This Week In History (2008): Kansas streak ends after 24 years

Ron Anderson celebrates with the fans after defending Kansas 85-74 on January 30. The win ended a 24-game losing streak against the Jayhawks at home. (Archive photo by Jonathan Knight | 2008 Royal Purple Yearbook)

For over a decade, Kansas State basketball rarely competed well in the Big 12 Conference. The league was created in 1996 and the Wildcats wouldn’t post a winning conference record until 2007. Furthermore, K-State was in the midst of a 12-year absence from the NCAA tournament. 

Following the 2007 season, K-State hired Frank Martin, a former assistant as the new head coach. Martin quickly improved the Wildcats’ standing. His addition of star freshman Michael Beasley had K-State ranked in the preseason Top 25 for the first time since 1972.

Beasley wasn’t alone either. Joined by two other star freshmen, Jacob Pullen and Bill Walker, K-State was young, but ready to compete. 

January was a month to remember for the Wildcats. Martin’s team was undefeated in conference play including a win over No. 10 Texas A&M, the team’s first victory over a Top 10 team since 2004. Still, there was a bigger matchup waiting for K-State: The Kansas Jayhawks — the Wildcats’ prized rival. 

Unlike K-State, the Kansas Jayhawks has one of the most storied histories in basketball. As a result, K-State owned a 24-year home court losing streak against Kansas. 

K-State hosted the Jayhawks on Jan. 30, 2008 and history was going to be made either way. Kansas came in two victories short of matching its program’s best start with a 20-0 record. The 24-game streak in an opponent’s gym was also one win short of tying the NCAA record. 

K-State had other plans.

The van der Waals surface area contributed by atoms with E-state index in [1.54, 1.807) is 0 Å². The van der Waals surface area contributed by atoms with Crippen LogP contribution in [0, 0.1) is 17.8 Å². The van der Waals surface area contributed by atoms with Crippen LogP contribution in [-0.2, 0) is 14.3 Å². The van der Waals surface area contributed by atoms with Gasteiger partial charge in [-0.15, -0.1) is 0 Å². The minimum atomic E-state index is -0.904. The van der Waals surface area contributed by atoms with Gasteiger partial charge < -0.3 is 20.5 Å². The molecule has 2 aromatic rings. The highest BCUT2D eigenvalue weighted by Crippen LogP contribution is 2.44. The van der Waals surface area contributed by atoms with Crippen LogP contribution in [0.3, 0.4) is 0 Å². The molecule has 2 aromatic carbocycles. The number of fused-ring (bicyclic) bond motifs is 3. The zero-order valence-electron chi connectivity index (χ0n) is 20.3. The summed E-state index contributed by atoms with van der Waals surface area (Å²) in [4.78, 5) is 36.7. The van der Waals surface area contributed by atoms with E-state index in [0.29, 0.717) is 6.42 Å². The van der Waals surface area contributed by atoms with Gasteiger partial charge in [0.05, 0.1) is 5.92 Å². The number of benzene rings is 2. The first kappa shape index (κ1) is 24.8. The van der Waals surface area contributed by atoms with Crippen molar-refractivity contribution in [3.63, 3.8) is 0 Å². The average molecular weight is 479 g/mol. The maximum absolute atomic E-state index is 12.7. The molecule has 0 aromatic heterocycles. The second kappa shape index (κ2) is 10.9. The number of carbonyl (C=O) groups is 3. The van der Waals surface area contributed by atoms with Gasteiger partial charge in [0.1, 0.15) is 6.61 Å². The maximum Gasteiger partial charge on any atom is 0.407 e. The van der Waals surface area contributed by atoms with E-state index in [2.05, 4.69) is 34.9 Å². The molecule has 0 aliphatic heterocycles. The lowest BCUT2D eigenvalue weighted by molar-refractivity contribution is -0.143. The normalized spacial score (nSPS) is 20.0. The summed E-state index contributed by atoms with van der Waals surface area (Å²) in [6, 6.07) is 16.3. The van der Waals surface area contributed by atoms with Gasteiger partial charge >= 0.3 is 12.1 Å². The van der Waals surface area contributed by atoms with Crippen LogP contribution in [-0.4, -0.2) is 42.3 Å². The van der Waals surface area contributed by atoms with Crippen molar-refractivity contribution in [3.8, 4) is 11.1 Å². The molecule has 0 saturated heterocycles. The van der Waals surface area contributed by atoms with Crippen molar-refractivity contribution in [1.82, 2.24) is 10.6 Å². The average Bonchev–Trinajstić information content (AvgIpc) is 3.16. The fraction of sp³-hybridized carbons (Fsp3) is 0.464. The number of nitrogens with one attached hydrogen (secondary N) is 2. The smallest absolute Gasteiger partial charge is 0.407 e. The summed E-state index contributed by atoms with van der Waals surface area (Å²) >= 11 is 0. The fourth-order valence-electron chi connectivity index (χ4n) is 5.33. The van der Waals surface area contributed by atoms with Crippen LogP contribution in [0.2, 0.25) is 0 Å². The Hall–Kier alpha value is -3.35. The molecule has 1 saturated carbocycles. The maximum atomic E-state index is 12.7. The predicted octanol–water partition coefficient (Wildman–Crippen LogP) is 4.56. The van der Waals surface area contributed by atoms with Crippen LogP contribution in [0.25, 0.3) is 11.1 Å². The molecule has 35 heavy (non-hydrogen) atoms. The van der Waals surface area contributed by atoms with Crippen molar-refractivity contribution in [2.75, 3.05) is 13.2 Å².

“We’re going to beat Kansas at home, we’re going to beat them in their house. We’re going to beat them in Africa,” Beasley said in the preseason.

The freshman trio of Pullen, Beasley and Walker scored a combined 67 points as the Wildcats defeated their rival 84-75. A sea of purple surged forward as elated Wildcat fans flooded the court. Signs in the crowd were plentiful — some read “Party Like It’s 1983,” “The Streak Ends 2-nite” and “25th time’s a charm.”

The Martin-led Wildcats would go on to win their first tournament game in an upset of No. 6 seed USC Trojans. Kansas would win the national championship. 

Presently, after a three-year absence from the NCAA tournament, K-State brought in head coach Jerome Tang, another former assistant. Having to rebuild his roster similarly to Martin, Tang has the Wildcats exceeding expectations once again.

Despite being picked last in the Big 12 preseason poll, the Wildcats opened league play with four straight wins, including a Top 10 win over No. 6 Texas, though a victory over Kansas at Bramlage Coliseum was still lingering.

Tang was able to repeat history as a first year head coach. His Wildcats defeated the then-ranked No. 2 Kansas Jayhawks, the same ranking Kansas had before Martin defeated the rival. K-State fans stormed their court once again, looking ahead to a future that looks as bright as ever in Manhattan.